“If all this sounds like too much work (or too big of an investment buying the tools), you can always hire someone,” Harper says.
4. Cleaning your gutters
“Something as simple as gutter cleaning could save you some major money in future home repairs,” says Andrew Hecox, a general contractor in Wichita, Kansas. Clogged gutters can cause some major problems, including dry-rot to the fascia and soffit boards (pieces adjacent to and underneath the gutters, respectively) and the siding.
Cleaning them is a pretty easy task, too. You can use a small garden shovel, empty bucket, gardening gloves and trash bags, Hecox says. Once you have your ladder set up safely (make sure it’s tall enough to reach your gutters and use a stabilizer to keep the ladder from wobbling), clean out the gutters and bag up the debris.
“It is also best to do a complete washout of the gutters and downspouts while you are at it to ensure proper water flow and make sure the downspouts aren’t clogged,” he says. You could hire a professional to perform this task, but it could cost you as much as $250 if you have a 1,500 square-foot two-story house.
5. Patching cracks in your driveway
Over time, your driveway develops cracks from changing weather, plants and roots, and other general wear and tear, says Allen Michael, the editor of SawsHub.com, a website focused on woodworking and home maintenance tips and tricks. “If not tended to, these cracks will grow over time, ruining your driveway, and causing you to have to replace it,” Michael says. “New driveways, even if they are small, are not cheap.”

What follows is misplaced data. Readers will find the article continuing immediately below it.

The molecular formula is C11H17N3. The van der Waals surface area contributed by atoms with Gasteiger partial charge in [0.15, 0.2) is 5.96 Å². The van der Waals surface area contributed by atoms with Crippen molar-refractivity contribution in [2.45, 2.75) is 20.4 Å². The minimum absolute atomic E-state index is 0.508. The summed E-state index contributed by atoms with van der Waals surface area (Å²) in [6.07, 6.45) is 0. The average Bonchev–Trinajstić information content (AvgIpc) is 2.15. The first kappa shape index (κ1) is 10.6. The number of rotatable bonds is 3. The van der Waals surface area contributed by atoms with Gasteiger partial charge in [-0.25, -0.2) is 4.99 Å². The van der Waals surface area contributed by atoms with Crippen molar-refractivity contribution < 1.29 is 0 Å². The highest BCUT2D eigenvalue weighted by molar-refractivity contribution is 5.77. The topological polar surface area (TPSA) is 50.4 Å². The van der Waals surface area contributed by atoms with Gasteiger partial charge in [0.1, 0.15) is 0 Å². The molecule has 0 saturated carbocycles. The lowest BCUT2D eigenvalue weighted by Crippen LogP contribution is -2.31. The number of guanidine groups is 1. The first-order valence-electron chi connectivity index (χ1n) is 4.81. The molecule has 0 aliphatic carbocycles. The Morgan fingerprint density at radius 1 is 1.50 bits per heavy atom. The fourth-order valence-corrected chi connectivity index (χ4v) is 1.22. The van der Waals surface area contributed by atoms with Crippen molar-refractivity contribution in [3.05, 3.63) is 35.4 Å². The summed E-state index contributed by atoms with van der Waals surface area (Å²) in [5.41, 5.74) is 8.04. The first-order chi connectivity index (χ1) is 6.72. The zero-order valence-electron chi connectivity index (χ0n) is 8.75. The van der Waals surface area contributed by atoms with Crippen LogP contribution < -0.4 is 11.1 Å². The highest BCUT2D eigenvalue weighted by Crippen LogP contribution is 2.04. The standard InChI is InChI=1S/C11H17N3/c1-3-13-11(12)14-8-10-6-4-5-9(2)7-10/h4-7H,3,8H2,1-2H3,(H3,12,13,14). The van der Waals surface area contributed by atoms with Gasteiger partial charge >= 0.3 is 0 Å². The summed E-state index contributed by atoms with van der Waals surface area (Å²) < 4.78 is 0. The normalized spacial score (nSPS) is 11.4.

In fact, the average cost of a new concrete driveway is $7,400 and an asphalt one is $5,000, according to Angie’s List. To stall having to repair or reseal a driveway, you should patch the cracks in every year or so, he suggests.
To do this, clean the area with a blower and power wash it, if possible. Using a concrete or pavement sealer from a home improvement store, mix it in a bucket and layer it into the crack. If you’ve got a large crack, tamp down the sealer and let it dry. You may need to repeat the process several times.
6. De-cluttering the cabinets underneath your sinks